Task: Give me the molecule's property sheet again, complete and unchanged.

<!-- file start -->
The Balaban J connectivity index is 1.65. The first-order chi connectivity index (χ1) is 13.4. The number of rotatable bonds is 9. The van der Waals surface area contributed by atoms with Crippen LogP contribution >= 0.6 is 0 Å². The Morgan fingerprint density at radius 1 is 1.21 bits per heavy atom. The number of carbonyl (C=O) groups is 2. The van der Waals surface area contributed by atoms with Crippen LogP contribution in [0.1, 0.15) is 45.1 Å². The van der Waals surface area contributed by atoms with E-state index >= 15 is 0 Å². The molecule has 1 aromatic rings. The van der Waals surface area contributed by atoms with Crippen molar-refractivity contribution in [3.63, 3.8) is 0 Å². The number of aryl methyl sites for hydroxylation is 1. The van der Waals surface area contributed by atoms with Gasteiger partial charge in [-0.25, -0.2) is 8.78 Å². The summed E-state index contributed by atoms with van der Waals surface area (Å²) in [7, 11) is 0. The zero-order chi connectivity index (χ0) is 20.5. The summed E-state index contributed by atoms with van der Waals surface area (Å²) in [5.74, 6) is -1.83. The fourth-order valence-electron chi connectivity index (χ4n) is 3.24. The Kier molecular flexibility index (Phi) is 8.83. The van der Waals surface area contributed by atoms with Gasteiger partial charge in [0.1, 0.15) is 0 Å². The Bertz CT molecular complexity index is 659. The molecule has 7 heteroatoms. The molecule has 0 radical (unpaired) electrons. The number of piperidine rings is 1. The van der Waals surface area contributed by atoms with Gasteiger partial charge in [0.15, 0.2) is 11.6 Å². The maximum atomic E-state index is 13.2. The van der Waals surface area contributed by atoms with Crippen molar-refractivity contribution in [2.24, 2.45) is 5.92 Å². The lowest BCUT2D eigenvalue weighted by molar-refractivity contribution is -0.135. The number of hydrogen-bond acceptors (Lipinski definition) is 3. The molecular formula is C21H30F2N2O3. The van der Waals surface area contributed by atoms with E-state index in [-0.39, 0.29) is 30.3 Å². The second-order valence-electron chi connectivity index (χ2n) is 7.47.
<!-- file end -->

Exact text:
The Balaban J connectivity index is 1.65. The first-order chi connectivity index (χ1) is 13.4. The number of rotatable bonds is 9. The van der Waals surface area contributed by atoms with Crippen LogP contribution >= 0.6 is 0 Å². The Morgan fingerprint density at radius 1 is 1.21 bits per heavy atom. The number of carbonyl (C=O) groups is 2. The van der Waals surface area contributed by atoms with Crippen LogP contribution in [0.1, 0.15) is 45.1 Å². The van der Waals surface area contributed by atoms with E-state index >= 15 is 0 Å². The molecule has 1 aromatic rings. The van der Waals surface area contributed by atoms with Crippen molar-refractivity contribution in [3.63, 3.8) is 0 Å². The number of aryl methyl sites for hydroxylation is 1. The van der Waals surface area contributed by atoms with Gasteiger partial charge in [-0.25, -0.2) is 8.78 Å². The summed E-state index contributed by atoms with van der Waals surface area (Å²) in [7, 11) is 0. The zero-order chi connectivity index (χ0) is 20.5. The summed E-state index contributed by atoms with van der Waals surface area (Å²) in [5.74, 6) is -1.83. The fourth-order valence-electron chi connectivity index (χ4n) is 3.24. The Kier molecular flexibility index (Phi) is 8.83. The van der Waals surface area contributed by atoms with Gasteiger partial charge in [0.1, 0.15) is 0 Å². The Bertz CT molecular complexity index is 659. The molecule has 7 heteroatoms. The molecule has 0 radical (unpaired) electrons. The number of piperidine rings is 1. The van der Waals surface area contributed by atoms with Gasteiger partial charge in [0.15, 0.2) is 11.6 Å². The maximum atomic E-state index is 13.2. The van der Waals surface area contributed by atoms with Crippen molar-refractivity contribution in [2.24, 2.45) is 5.92 Å². The lowest BCUT2D eigenvalue weighted by molar-refractivity contribution is -0.135. The number of hydrogen-bond acceptors (Lipinski definition) is 3. The molecular formula is C21H30F2N2O3. The van der Waals surface area contributed by atoms with E-state index in [-0.39, 0.29) is 30.3 Å². The second-order valence-electron chi connectivity index (χ2n) is 7.47.